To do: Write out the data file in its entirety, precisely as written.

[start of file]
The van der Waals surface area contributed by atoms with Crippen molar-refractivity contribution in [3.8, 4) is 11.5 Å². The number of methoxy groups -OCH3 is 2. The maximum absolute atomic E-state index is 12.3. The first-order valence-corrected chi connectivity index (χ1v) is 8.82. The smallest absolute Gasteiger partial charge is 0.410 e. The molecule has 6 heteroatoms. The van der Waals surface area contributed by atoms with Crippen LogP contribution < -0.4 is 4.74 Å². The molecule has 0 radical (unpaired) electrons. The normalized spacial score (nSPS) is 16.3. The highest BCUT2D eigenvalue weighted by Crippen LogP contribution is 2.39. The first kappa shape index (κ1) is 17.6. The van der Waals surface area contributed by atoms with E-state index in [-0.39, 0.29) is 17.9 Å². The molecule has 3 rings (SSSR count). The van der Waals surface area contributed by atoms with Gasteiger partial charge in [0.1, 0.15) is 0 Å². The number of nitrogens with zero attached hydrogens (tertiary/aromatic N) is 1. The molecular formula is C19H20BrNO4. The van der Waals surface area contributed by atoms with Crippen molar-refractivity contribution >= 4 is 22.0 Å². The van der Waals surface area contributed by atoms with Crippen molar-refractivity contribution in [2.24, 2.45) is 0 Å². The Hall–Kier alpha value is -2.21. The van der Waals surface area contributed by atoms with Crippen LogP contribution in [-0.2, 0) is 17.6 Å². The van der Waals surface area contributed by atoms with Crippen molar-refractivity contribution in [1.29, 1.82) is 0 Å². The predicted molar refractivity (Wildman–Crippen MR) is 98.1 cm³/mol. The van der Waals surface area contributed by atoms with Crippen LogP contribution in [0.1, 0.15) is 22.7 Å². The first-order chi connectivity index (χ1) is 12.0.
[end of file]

The van der Waals surface area contributed by atoms with Crippen molar-refractivity contribution in [3.8, 4) is 11.5 Å². The number of methoxy groups -OCH3 is 2. The maximum absolute atomic E-state index is 12.3. The first-order valence-corrected chi connectivity index (χ1v) is 8.82. The smallest absolute Gasteiger partial charge is 0.410 e. The molecule has 6 heteroatoms. The van der Waals surface area contributed by atoms with Crippen LogP contribution < -0.4 is 4.74 Å². The molecule has 0 radical (unpaired) electrons. The normalized spacial score (nSPS) is 16.3. The highest BCUT2D eigenvalue weighted by Crippen LogP contribution is 2.39. The first kappa shape index (κ1) is 17.6. The van der Waals surface area contributed by atoms with E-state index in [-0.39, 0.29) is 17.9 Å². The molecule has 3 rings (SSSR count). The van der Waals surface area contributed by atoms with Gasteiger partial charge in [0.1, 0.15) is 0 Å². The number of nitrogens with zero attached hydrogens (tertiary/aromatic N) is 1. The molecular formula is C19H20BrNO4. The van der Waals surface area contributed by atoms with Crippen molar-refractivity contribution >= 4 is 22.0 Å². The van der Waals surface area contributed by atoms with Crippen molar-refractivity contribution in [2.24, 2.45) is 0 Å². The Hall–Kier alpha value is -2.21. The van der Waals surface area contributed by atoms with Crippen LogP contribution in [-0.2, 0) is 17.6 Å². The van der Waals surface area contributed by atoms with Crippen molar-refractivity contribution in [1.29, 1.82) is 0 Å². The predicted molar refractivity (Wildman–Crippen MR) is 98.1 cm³/mol. The van der Waals surface area contributed by atoms with Crippen LogP contribution in [0.1, 0.15) is 22.7 Å². The first-order chi connectivity index (χ1) is 12.0.